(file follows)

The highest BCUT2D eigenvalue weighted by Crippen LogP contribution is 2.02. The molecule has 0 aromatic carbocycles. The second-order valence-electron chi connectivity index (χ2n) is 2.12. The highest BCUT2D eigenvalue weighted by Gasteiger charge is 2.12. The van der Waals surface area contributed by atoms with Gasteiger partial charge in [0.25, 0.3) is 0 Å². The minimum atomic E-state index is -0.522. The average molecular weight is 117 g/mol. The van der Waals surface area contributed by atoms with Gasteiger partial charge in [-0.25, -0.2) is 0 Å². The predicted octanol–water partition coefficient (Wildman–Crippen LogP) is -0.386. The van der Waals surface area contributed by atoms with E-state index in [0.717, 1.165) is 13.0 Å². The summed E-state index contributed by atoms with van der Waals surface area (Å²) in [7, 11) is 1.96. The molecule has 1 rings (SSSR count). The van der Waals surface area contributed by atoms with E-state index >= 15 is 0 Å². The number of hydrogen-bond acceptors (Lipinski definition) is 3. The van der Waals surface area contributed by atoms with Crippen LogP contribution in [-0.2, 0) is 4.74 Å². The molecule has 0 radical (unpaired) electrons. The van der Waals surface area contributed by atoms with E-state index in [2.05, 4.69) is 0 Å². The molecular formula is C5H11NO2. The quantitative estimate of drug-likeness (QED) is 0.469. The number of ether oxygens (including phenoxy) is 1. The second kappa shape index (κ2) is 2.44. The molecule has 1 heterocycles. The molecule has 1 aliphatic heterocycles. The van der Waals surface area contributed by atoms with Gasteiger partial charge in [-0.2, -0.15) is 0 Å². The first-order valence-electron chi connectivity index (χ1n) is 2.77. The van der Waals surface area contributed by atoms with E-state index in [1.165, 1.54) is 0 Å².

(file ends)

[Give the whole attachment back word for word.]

The highest BCUT2D eigenvalue weighted by Crippen LogP contribution is 2.02. The molecule has 0 aromatic carbocycles. The second-order valence-electron chi connectivity index (χ2n) is 2.12. The highest BCUT2D eigenvalue weighted by Gasteiger charge is 2.12. The van der Waals surface area contributed by atoms with Gasteiger partial charge in [0.25, 0.3) is 0 Å². The minimum atomic E-state index is -0.522. The average molecular weight is 117 g/mol. The van der Waals surface area contributed by atoms with Gasteiger partial charge in [-0.25, -0.2) is 0 Å². The predicted octanol–water partition coefficient (Wildman–Crippen LogP) is -0.386. The van der Waals surface area contributed by atoms with E-state index in [0.717, 1.165) is 13.0 Å². The summed E-state index contributed by atoms with van der Waals surface area (Å²) in [7, 11) is 1.96. The molecule has 1 rings (SSSR count). The van der Waals surface area contributed by atoms with E-state index >= 15 is 0 Å². The number of hydrogen-bond acceptors (Lipinski definition) is 3. The van der Waals surface area contributed by atoms with Crippen LogP contribution in [-0.2, 0) is 4.74 Å². The molecule has 0 radical (unpaired) electrons. The van der Waals surface area contributed by atoms with E-state index in [2.05, 4.69) is 0 Å². The molecular formula is C5H11NO2. The quantitative estimate of drug-likeness (QED) is 0.469. The number of ether oxygens (including phenoxy) is 1. The second kappa shape index (κ2) is 2.44. The molecule has 1 heterocycles. The molecule has 1 aliphatic heterocycles. The van der Waals surface area contributed by atoms with Gasteiger partial charge in [-0.2, -0.15) is 0 Å². The first-order valence-electron chi connectivity index (χ1n) is 2.77. The van der Waals surface area contributed by atoms with E-state index in [1.165, 1.54) is 0 Å².